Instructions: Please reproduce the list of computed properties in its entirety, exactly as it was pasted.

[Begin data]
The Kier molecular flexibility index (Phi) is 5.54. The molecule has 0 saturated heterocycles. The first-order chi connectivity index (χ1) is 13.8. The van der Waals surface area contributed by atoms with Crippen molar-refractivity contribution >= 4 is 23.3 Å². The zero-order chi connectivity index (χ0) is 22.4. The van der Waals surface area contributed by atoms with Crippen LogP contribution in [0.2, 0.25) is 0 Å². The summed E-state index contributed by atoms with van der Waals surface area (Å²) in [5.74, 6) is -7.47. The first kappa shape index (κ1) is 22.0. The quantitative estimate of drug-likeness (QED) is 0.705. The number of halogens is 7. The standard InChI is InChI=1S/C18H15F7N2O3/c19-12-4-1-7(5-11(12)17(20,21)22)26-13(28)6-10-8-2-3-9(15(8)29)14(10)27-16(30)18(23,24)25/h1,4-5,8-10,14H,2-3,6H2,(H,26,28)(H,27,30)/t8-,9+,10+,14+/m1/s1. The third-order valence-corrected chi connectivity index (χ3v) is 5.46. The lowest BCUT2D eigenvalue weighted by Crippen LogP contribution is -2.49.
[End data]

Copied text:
The Kier molecular flexibility index (Phi) is 5.54. The molecule has 0 saturated heterocycles. The first-order chi connectivity index (χ1) is 13.8. The van der Waals surface area contributed by atoms with Crippen molar-refractivity contribution >= 4 is 23.3 Å². The zero-order chi connectivity index (χ0) is 22.4. The van der Waals surface area contributed by atoms with Crippen LogP contribution in [0.2, 0.25) is 0 Å². The summed E-state index contributed by atoms with van der Waals surface area (Å²) in [5.74, 6) is -7.47. The first kappa shape index (κ1) is 22.0. The quantitative estimate of drug-likeness (QED) is 0.705. The number of halogens is 7. The standard InChI is InChI=1S/C18H15F7N2O3/c19-12-4-1-7(5-11(12)17(20,21)22)26-13(28)6-10-8-2-3-9(15(8)29)14(10)27-16(30)18(23,24)25/h1,4-5,8-10,14H,2-3,6H2,(H,26,28)(H,27,30)/t8-,9+,10+,14+/m1/s1. The third-order valence-corrected chi connectivity index (χ3v) is 5.46. The lowest BCUT2D eigenvalue weighted by Crippen LogP contribution is -2.49.